One of my biggest struggles this past year as being a solopreneur, has been making the mental shift from being a freelancer to being a business owner. To fully embrace all that comes with being a full-fledged business.
The crazy thing is, I never was technically a freelancer. I didn’t take on assignments from different outlets, I didn’t pitch for pieces, or do commissions – all of the things that I associate with freelancer-dom. (That list isn’t all inclusive, by the way).
But my time, my schedule, my actions – were reflective of being a freelancer.
When I shared a little secret about most solopreneurs starting out, it didn’t click to me, that I was still in the side hustle and starting out mindset. I was all over the place. Well, I kinda still am in some regards, but I digress.
I created a business plan, I thought through my marketing strategies and tactics, I was even turning a profit. But I wasn’t running a business. I wasn’t actively making decisions like a business owner. I went through the actions, but never followed up with the plans.
Right before the relaunch, I was freaking out over “why.” Why am I doing a relaunch? Why will it be better or different or bigger? Why will I be able to serve more people? Why am I different than (insert a wildly successful person)? Why isn’t this happening?
In my why spiral, I asked a friend to come and help me answer those questions. She is in Corporate America, doesn’t have a Facebook account, and is disgusted by the idea of being your own boss. Why is all of those things important to tell you? Because she isn’t in the “online world” that I tend to slot into. She is in the business world, and she knew how I worked while in the corporate arena.
So I asked her all of my why’s. Then she asked me what the hell I was doing with my business.
And just like that, I felt the terror, fear and complete ridiculousness, that I didn’t even think about what I was doing as a business. I mean, I knew I worked for myself, that I was a solopreneur, but I had completely lost track that I was a small business owner.
In my mind, I was still a freelancer.
- “All in”
- Making decisions like a business owner
- Acting as if my time and schedule were as important as my clients’
- Strategically planning my next steps
- Investing in the business, and so on
It was embarrassing to realize that I was acting completely opposite in my own business, as I would when I worked for someone else. I didn’t value the true meaning of being a solopreneur or a business owner. I was putting all of my care into other people owning that – ironic, no?
And so here we are. This month has been the first one since I probably started my business that I am thinking like a business owner. Here’s how I am doing that.
1. Defining what business I am in.
It used to be a trick question – what do you do? Who do you help? Followed with a, “so wait, you’re essentially a (enter the blank)?” Yeah, not great business savvy there folks. I knew who I served, I was working with ideal clients, but I wasn’t clear about what business I really am in.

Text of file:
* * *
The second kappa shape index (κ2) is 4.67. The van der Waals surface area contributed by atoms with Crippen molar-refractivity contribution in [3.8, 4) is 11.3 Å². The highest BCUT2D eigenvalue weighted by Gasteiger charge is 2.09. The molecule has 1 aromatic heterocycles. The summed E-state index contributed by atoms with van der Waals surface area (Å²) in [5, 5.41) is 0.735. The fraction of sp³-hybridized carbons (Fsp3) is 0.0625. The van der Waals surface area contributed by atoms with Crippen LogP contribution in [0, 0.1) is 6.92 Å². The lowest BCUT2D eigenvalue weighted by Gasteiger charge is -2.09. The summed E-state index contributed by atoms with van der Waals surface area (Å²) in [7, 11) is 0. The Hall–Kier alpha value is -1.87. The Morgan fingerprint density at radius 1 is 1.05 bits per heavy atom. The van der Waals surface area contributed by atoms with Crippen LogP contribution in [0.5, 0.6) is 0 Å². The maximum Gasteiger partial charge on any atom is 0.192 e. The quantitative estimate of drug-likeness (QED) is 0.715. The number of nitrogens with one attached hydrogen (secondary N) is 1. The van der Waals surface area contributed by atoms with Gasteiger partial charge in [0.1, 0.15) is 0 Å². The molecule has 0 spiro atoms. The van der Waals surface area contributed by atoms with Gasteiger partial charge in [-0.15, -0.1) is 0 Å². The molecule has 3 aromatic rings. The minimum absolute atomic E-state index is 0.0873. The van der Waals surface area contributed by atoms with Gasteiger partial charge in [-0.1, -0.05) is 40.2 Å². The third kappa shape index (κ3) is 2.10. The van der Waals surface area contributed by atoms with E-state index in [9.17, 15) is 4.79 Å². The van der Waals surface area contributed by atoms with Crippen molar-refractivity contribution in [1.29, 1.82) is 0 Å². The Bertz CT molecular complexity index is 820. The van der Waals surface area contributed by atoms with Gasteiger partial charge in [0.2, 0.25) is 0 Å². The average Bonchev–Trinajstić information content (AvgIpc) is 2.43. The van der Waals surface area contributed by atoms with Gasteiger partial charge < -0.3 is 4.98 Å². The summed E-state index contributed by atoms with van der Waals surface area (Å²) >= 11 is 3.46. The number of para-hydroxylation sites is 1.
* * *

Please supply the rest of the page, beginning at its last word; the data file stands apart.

I read something by a very popular online person, and it literally changed my entire view of that definition. I wasn’t “just” a career coach, or a tech-savvy designer – I am in the business of helping people maximize their potential through launches.
Instead of having three different streams of businesses, they all fall into line with this one idea/concept. And it’s scalable.
So your first question is, What Business Are You Really In?
2. I created a list of systems that I am going to invest in.
I like doing things on my own, you know, it’s the control freak in me. But I need to be able to handle different things more efficiently as I grow. I currently pay for these systems: AWeber for email list subscriptions; Scribe for SEO juice; and Satori for scheduling.
Notice a huge gap there? Ahem, perhaps financial and accounting systems should be added? The list can go on, but I am evaluating the systems that I will use to help me scale and grow by looking at the three I currently have, and see if they are working (sort of), if I am utilizing them appropriately (definitely not), and if there is something better (perhaps).
And I will invest in the ones that come out on top – I will be spending money on systems going forward. Not just the one that catches my eye through a sale or recommendation, but a system that adds value to my business – as an investment.
3. Creating a Board of Directors and accountability.
While I do enjoy working on my own, I do miss having discussions, debates, and challenges from other people around me. I can only ask my brother or best friend so many times, you know? This is a step that was recommended to me by everyone I talked to before I started my business, but I thought I didn’t need it.
I do. And you probably do as well.
In my little BOD, they aren’t the decision makers – I still hold that power, but they are going to be advisors. Help me work out problems, make business decisions, invest in the business, and review my financial output.
It will help me not only think of it like a business, but also provide me with solid guideposts along the way like a “real business.”
Have you made the shift successfully? I’d love to hear your tips below.